Agree? Disagree? If you have any questions, comments or suggestions, please feel free to reply in the comments section below. Or you can e-mail me at I’m now on twitter follow me @paintstheblack and I will gladly return the favour.

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Who cares about Reggie Bush giving back the Heisman?

Reggie Bush still plays for the New Orleans Saints

The first sentence on Reggie Bush’s Wikipedia page reads “Reginald Alfred “Reggie” Bush II (born March 2, 1985) is a professional football player who plays for the New Orleans Saints of the National Football League.

Yesterday, Reggie Bush was “forced” to give back the Heisman Trophy that he won in 2005 during his final year at USC because he received improper benefits in his tenure at USC. In other words, he took money that he wasn’t supposed to take.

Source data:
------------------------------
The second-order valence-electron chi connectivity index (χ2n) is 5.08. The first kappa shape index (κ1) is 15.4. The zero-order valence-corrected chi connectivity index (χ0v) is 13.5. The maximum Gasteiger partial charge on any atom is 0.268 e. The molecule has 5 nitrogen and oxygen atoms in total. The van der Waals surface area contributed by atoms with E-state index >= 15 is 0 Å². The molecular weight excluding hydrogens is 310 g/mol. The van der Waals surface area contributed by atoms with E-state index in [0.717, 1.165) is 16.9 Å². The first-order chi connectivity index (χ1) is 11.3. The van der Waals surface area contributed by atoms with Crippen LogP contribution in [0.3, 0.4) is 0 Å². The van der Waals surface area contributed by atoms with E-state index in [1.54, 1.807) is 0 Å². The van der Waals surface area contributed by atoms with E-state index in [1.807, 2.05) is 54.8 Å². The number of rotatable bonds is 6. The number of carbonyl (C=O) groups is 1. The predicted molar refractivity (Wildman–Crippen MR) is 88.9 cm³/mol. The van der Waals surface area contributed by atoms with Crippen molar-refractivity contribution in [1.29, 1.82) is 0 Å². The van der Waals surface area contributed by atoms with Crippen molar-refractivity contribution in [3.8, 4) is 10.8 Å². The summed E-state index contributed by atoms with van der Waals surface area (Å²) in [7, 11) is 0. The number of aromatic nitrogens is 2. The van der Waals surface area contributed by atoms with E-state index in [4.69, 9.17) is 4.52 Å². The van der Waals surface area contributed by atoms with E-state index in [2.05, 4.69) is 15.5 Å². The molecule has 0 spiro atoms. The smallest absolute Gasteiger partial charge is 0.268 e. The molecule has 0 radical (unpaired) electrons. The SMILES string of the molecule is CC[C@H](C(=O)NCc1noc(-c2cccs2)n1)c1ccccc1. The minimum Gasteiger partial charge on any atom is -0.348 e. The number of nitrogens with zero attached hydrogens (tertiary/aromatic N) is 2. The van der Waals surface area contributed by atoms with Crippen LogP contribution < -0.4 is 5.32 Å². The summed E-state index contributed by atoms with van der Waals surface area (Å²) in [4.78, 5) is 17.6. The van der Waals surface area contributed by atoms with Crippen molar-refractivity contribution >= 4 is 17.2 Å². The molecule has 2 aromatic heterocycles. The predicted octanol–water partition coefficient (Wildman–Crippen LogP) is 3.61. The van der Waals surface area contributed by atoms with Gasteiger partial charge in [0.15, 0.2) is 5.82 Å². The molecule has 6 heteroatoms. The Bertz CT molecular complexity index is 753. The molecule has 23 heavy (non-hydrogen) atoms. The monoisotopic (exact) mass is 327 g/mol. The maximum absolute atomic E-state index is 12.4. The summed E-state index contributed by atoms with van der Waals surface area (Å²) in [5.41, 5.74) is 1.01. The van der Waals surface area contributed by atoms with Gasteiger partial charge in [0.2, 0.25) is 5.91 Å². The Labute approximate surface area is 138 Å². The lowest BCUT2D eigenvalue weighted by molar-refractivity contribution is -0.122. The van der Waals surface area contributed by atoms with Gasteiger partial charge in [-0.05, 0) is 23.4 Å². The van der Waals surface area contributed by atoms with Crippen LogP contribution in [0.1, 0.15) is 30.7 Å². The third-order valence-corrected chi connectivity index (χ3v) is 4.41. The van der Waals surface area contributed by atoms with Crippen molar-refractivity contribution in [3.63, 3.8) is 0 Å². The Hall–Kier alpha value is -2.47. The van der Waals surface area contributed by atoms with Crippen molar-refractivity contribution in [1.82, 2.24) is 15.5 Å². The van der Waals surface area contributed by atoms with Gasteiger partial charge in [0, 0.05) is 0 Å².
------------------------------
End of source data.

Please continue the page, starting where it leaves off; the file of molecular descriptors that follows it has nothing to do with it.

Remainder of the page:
The NCAA had to take the trophy away from Reggie Bush but the real question is, what does it all mean in the
grand scheme of things?

To be honest, I don’t think it means very much.

First off, Bush did not win the Heisman with the help of the indiscretions that took place during his college career. Whatever he did, which Bush has still not specified, did not challenge the integrity of the game itself. Unlike Barry Bonds or Mark McGwire, he did not use performance enhancing drugs. The stats that Reggie Bush put up during the 2005 season were legitimate in that sense and there is nothing that can take that away from him. Reggie Bush still rushed 200 times for 1740 yards (8.7 yards per carry) and 16 touchdowns.